Succession planning is the process of developing structures to help secure the future of your business. While it can be quite a confronting process, it is extremely important to have a succession plan in place to ensure the ongoing success of your business through a structured transfer of ownership and control. We liken it to keeping your vehicle tuned and set up for the conditions in the landscape you experience from time to time.
The Legal Elements can assist you in developing a succession plan that will ensure a smooth transition process in the event that you will one day wish to leave your business. The Legal Elements’ can advise you on:
- Developing a time frame for when intend to leave the business
- Determining what your successor’s responsibilities will be
- Updating your employment contracts and work agreements
- Key parties that you should inform when creating your succession plan, including suppliers and customers
- Intellectual property and privacy policies
- Whether you should sell or gift your business
- The financial and tax implications of succession
- Developing the legal structure of the business after you exit
- Preparation of any legal documents stipulating terms of the concession
- The organisation of any changes/transfers to registrations, licenses or permits
- Implementing the succession plan
- If you are selling or gifting the business to a family member, advising on who would be the best candidate as a successor, and defining their roles and responsibilities
- If you do not have any likely successors in your family, advising you on your other options including selling your business to employees through a management buyout and selling your share of the business to other owners through a buy-sell agreement
In developing your succession plan, the Legal Elements can also specifically advise you on:
- The preparation of your will which is an essential part of any succession plan as it defines how your assets are to be distributed in the event of your death.
- Moving small business assets to a family successor and related issues including value shifting, restructuring and de-mergers and duties
- Strategies to minimise tax on the sale of your business through Capital Gains Tax (CGT) relief provisions.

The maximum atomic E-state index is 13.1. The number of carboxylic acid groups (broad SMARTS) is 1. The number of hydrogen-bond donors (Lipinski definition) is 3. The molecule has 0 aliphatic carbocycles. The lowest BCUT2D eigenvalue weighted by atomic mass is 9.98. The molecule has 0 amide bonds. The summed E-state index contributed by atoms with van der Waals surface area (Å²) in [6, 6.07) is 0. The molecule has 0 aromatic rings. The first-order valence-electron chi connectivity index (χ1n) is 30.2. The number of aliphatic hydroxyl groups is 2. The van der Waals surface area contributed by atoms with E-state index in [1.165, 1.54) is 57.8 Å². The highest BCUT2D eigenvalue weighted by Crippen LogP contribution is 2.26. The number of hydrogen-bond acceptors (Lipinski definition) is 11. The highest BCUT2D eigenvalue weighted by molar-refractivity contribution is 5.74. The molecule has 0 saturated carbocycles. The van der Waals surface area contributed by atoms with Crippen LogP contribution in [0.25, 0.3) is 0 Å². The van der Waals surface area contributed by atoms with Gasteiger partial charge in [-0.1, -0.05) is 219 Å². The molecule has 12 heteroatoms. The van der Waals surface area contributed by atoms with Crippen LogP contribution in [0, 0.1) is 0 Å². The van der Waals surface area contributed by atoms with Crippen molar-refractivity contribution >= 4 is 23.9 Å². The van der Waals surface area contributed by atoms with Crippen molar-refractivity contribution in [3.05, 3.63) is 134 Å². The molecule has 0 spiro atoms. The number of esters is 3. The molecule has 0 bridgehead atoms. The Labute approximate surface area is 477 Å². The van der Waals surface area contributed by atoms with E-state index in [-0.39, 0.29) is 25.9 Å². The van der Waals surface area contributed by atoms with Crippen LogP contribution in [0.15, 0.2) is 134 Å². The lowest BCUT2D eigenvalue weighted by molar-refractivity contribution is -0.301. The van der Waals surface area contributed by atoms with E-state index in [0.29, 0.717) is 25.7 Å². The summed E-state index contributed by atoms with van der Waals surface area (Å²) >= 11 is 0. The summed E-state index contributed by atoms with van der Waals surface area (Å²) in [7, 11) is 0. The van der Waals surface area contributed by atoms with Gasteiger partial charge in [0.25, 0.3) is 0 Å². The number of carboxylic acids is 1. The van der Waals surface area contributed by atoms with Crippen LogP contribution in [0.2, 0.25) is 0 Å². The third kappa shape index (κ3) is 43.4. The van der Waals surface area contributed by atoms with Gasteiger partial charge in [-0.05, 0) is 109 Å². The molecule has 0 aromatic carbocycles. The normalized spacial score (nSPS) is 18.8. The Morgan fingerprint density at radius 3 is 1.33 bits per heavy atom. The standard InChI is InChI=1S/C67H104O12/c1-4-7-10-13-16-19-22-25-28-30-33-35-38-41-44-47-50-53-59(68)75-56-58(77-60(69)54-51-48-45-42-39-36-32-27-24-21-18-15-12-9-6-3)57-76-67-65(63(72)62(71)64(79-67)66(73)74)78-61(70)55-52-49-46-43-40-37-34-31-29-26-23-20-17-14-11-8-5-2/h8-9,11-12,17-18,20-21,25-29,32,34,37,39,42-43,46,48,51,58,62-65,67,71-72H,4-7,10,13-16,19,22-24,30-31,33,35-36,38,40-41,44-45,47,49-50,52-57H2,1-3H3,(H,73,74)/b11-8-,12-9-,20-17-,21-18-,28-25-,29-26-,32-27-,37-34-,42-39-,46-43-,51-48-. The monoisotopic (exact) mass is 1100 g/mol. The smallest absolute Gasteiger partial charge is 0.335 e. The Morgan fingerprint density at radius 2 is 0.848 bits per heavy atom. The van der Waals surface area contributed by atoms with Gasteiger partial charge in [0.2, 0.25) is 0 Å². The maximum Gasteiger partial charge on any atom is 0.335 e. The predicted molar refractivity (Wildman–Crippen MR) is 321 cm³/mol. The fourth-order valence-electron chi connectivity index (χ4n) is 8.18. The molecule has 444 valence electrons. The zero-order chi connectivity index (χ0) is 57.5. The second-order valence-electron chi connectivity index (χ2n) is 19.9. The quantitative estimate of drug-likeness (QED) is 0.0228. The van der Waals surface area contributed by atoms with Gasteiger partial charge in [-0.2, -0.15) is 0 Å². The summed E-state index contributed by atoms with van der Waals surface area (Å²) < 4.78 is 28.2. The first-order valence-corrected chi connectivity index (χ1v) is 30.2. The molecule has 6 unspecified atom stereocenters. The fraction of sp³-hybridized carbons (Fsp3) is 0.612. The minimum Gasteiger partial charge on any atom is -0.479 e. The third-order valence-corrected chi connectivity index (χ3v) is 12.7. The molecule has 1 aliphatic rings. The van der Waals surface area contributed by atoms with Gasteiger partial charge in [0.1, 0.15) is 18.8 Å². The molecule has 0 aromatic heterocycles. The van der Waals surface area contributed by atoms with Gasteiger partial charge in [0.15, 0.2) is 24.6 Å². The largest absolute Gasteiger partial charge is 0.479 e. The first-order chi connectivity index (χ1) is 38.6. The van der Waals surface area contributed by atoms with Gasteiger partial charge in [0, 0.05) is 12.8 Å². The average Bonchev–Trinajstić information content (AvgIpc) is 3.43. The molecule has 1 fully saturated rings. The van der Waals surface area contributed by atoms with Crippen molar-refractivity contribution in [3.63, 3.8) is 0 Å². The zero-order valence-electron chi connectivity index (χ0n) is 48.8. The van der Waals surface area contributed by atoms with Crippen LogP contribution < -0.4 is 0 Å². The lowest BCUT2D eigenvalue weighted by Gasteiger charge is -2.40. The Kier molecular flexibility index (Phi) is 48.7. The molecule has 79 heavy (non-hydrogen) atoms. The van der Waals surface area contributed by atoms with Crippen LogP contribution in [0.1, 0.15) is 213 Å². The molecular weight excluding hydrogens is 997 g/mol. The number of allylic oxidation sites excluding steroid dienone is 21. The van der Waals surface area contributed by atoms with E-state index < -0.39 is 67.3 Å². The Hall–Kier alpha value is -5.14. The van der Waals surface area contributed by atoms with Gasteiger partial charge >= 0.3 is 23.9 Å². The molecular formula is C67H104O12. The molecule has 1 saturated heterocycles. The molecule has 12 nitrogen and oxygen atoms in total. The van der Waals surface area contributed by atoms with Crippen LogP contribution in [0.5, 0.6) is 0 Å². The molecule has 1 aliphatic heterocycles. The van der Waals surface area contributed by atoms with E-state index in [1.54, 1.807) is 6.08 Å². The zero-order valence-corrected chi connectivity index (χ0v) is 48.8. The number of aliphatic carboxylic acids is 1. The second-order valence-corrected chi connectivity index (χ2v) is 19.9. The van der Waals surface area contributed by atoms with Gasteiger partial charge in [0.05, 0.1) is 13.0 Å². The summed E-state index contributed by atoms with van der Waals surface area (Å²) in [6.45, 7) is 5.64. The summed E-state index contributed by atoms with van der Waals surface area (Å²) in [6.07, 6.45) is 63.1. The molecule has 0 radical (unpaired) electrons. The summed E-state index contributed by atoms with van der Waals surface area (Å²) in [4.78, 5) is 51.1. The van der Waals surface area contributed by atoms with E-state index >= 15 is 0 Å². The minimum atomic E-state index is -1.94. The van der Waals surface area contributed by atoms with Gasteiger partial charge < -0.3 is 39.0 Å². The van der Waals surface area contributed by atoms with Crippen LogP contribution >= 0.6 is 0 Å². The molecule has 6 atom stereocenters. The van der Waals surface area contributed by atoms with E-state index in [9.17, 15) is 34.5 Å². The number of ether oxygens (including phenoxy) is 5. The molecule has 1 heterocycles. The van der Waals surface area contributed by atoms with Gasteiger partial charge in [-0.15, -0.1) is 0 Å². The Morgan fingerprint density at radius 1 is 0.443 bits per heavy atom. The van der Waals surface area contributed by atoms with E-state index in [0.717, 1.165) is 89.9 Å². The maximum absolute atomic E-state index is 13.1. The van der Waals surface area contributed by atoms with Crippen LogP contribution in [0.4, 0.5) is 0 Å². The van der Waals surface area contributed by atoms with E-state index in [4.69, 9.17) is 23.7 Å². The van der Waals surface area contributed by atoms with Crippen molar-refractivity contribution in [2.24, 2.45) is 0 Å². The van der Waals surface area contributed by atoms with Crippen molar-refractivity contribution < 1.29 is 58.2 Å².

We talk about minimising tax but it is really about paying the correct tax for you and not additional amount by way of a poor inefficient structure.
Moving Small Business Assets To A Family Successor
Value shifting – Issuing new shares in the family business or new units in the unit trust to successors can create tax problems where shares are undervalued. It is important that rules under the Income Tax Assessment Act are adhered to in circumstances of direct value shifting.
The Legal Elements can help to you understand whether you meet the requirements that need to be met to qualify for Division 725 value shifting.
Can my business be restructured? If your company has two or more business activities, it may be separated into a new subsidiary of the company where two entities then form a tax-consolidated group. The resulting transfer can then be disregarded in relation to tax, as the tax-consolidated group is regarded as one entity – the ‘parent’ company of which owns the subsidiary.
The Legal Elements can help you with all issues associated with restructuring a company, including de-mergers. We have a thorough understanding of Division 125 CGT relief, anti-avoidance provisions and application to the Commissioner of Taxation for ‘private binding rulings’.
Will I have to pay any duties? Transferring a business’s assets will attract various degrees of duty, depending on which State the event occurs in. In Queensland you will be required to pay duty on plant and equipment, goodwill, inventory and debtors. At the Legal Elements we recognise that it is sometimes appropriate to locate a business or entity in a duty-friendly jurisdiction to limit future transfer expenditure.
Pay The Correct Tax For In An Effective Business Structure
- CGT relief for businesses up to $6M.
- Small business 50 percent reduction – This concession applies after the general 50-percent CGT discount and normally before the retirement exemption.
- Retirement concession – This concession allows an exemption from CGT where the sale proceeds of the assets are used for retirement.
- 15-year exemption – This provides full exemption from CGT in relation to the sale of an ‘active asset’ that was owned by an individual retiring from the business or ‘significant individual’ retiring from the company or trust, where the asset has been owned for at 7.5 years.
- Rollover relief – The rollover relief allows tax on a CGT event to be deferred where a replacement asset is intended.
- Sole-trader concessions – Provided that CGT concession requirements are met, a sole trader or partnership participant can be in a position to obtain the general 50 percent discount.
- Company– A Company can obtain the general 50-percent CGT discount and rollover relief.
- Trusts – Where a discretionary trust sells a business it may be in a position to obtain the general 50-percent CGT relief and small business CGT relief provided that the Division 152 requirements have been met.
It is important to regularly review your overall business plan to keep it flexible enough to change according to your circumstances.
The Legal Elements always recommends that a realistic succession plan is developed as early as possible to ensure that you achieve the maximum value for your business and to give you peace of mind. An efficient succession plan will help you maximise the return on your investment, ensure a smooth transfer of ownership and control and minimise possible disruptions to your business’ operations.
Please Give Us A Call To Discuss Your Requirements
07 3844 2200